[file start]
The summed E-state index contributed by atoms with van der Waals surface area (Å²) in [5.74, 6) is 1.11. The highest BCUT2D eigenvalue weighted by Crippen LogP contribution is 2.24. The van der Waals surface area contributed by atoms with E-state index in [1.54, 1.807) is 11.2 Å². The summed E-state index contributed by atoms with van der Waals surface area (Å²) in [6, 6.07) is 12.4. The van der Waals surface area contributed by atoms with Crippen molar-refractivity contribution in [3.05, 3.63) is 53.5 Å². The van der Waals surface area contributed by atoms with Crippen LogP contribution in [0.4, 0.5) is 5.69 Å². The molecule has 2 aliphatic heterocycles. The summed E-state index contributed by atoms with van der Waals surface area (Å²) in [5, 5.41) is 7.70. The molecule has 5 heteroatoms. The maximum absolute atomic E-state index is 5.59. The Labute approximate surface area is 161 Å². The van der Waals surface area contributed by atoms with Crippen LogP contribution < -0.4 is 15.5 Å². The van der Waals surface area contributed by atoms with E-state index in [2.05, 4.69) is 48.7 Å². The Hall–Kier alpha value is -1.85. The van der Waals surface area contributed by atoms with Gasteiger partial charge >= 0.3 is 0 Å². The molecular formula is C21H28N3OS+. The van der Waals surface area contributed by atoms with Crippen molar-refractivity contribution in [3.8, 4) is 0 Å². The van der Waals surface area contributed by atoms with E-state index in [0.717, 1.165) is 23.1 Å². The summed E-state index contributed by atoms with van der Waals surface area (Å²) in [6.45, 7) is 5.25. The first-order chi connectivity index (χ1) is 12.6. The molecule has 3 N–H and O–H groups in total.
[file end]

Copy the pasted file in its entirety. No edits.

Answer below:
The summed E-state index contributed by atoms with van der Waals surface area (Å²) in [5.74, 6) is 1.11. The highest BCUT2D eigenvalue weighted by Crippen LogP contribution is 2.24. The van der Waals surface area contributed by atoms with E-state index in [1.54, 1.807) is 11.2 Å². The summed E-state index contributed by atoms with van der Waals surface area (Å²) in [6, 6.07) is 12.4. The van der Waals surface area contributed by atoms with Crippen molar-refractivity contribution in [3.05, 3.63) is 53.5 Å². The van der Waals surface area contributed by atoms with Crippen LogP contribution in [0.4, 0.5) is 5.69 Å². The molecule has 2 aliphatic heterocycles. The summed E-state index contributed by atoms with van der Waals surface area (Å²) in [5, 5.41) is 7.70. The molecule has 5 heteroatoms. The maximum absolute atomic E-state index is 5.59. The Labute approximate surface area is 161 Å². The van der Waals surface area contributed by atoms with Crippen LogP contribution < -0.4 is 15.5 Å². The van der Waals surface area contributed by atoms with E-state index in [2.05, 4.69) is 48.7 Å². The Hall–Kier alpha value is -1.85. The van der Waals surface area contributed by atoms with Gasteiger partial charge >= 0.3 is 0 Å². The molecular formula is C21H28N3OS+. The van der Waals surface area contributed by atoms with Crippen molar-refractivity contribution in [3.8, 4) is 0 Å². The van der Waals surface area contributed by atoms with E-state index in [0.717, 1.165) is 23.1 Å². The summed E-state index contributed by atoms with van der Waals surface area (Å²) in [6.45, 7) is 5.25. The first-order chi connectivity index (χ1) is 12.6. The molecule has 3 N–H and O–H groups in total.